Speaker Nancy Pelosi on Wednesday announced the seven House Democrats who will act as the “managers” in the Senate impeachment trial of President Donald Trump.
The managers are: Reps. Adam Schiff of California, who will be the lead manager; Jerry Nadler of New York’ Hakeem Jeffries of New York; Jason Crow of Colorado; Zoe Lofgren of California; Val Demings of Florida; and Sylvia Garcia of Texas.
The managers have varied biographies: Schiff was a federal prosecutor; Demings was a police chief; several are attorneys, and Lofgren was a staffer on the House Judiciary Committee during the Nixon impeachment and a House member during the Clinton impeachment.
“This is about the Constitution of the United States and it’s important for the president to know and Putin to know that American voters — voters in America — should decide who our president is,” Pelosi said at a press conference with the managers.
She said the House would vote today to approve the managers and transmit the two articles of impeachment to the Senate. The trial is set to begin on Tuesday; it’s not yet clear if witnesses will be called.
Trump tweeted during the Pelosi press conference, calling the impeachment proceedings a “Con Job” while Senate Majority Leader Mitch McConnell, R-Ky., spoke on the Senate floor at the same time as Pelosi. McConnell said that impeachment “may be the gravest process our Constitution contemplates.”
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“It undoes the people’s decision in a national election,” McConnell said. “Going about it in this subjective, unfair and rushed way is corrosive to our institutions. It hurts national unity, and it virtually guarantees — guarantees — that future Houses of either party will feel free, free to impeach any future president because they don’t like him.”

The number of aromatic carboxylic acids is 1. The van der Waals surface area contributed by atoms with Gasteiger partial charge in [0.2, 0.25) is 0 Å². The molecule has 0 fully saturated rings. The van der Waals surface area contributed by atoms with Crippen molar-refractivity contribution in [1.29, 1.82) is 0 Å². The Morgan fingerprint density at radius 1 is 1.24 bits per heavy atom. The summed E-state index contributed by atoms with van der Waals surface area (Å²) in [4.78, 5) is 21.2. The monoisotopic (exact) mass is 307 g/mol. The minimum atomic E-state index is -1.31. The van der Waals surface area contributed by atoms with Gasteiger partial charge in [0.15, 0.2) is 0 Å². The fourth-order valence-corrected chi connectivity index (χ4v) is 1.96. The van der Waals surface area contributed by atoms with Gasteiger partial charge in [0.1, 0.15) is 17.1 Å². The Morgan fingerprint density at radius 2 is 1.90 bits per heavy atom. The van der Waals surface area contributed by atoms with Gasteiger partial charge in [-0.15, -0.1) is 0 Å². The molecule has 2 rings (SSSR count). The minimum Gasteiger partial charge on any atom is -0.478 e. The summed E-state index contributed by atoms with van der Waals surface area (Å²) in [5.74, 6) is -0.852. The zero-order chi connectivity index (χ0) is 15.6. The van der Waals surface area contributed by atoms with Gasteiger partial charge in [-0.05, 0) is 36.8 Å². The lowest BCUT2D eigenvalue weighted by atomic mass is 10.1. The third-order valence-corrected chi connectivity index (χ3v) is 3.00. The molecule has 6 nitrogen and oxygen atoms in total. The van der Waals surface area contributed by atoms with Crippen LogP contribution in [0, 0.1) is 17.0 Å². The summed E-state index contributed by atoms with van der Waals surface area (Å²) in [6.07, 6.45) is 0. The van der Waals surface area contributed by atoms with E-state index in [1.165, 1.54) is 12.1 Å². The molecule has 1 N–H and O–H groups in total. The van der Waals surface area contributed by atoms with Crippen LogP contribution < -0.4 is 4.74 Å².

Pelosi also reiterated her call for witness testimony at the trial.
“Time has been our friend in all of this, because it has yielded incriminating evidence, more truth into the public domain,” Pelsoi said.
Earlier, she spoke out about newly-released documents linking Trump directly to his attorney Rudy Giuliani’s political digging in Ukraine, saying they highlighted the need for witness testimony at the impeachment trial.
“There can be no full & fair trial in the Senate if Leader McConnell blocks the Senate from hearing witnesses and obtaining documents President Trump is covering up,” Pelosi said in one tweet.
“The President has fought tooth-and-nail to keep thousands of documents away from the public,” the speaker said in another tweet. “And no wonder — each time new pieces come out, they show President Trump right at the center of the effort to pressure Ukraine to investigate his political rivals.”
The documents — part of the evidence turned over to House impeachment investigators by lawyers for Lev Parnas, a Giuliani associate who is awaiting trial on campaign finance charges — include a letter from Giuliani requesting a private meeting with Volodymyr Zelenskiy, then the president-elect of Ukraine, with Trump’s “knowledge and consent.”
The letter, written on Giuliani’s letterhead, was dated May 10, 2018.
Trump has previously tried to distance himself from his attorney’s Ukraine work, saying in November, “I didn’t direct him.”
But the documents, which were released on Tuesday by House Democrats, appear to bolster House Democrats’ claim that Trump was more than aware of Giuliani’s efforts to find dirt in Ukraine on political rival Joe Biden and the Democratic National Committee.
House Democrats are expected to vote on sending the articles of impeachment from the House to the Senate, where Trump will be tried. Pelosi held the articles in the House for weeks, seeking to negotiate an agreement for witness testimony in the Senate. McConnell rebuffed her efforts to negotiate a deal, and the nation’s third presidential impeachment trial in American history is set to begin next week.
The president complained earlier this week that he didn’t receive a fair “trial” in the House of Representatives. Impeachment trials only occur in the Senate, while the House is charged with investigating and deciding whether a trial should occur.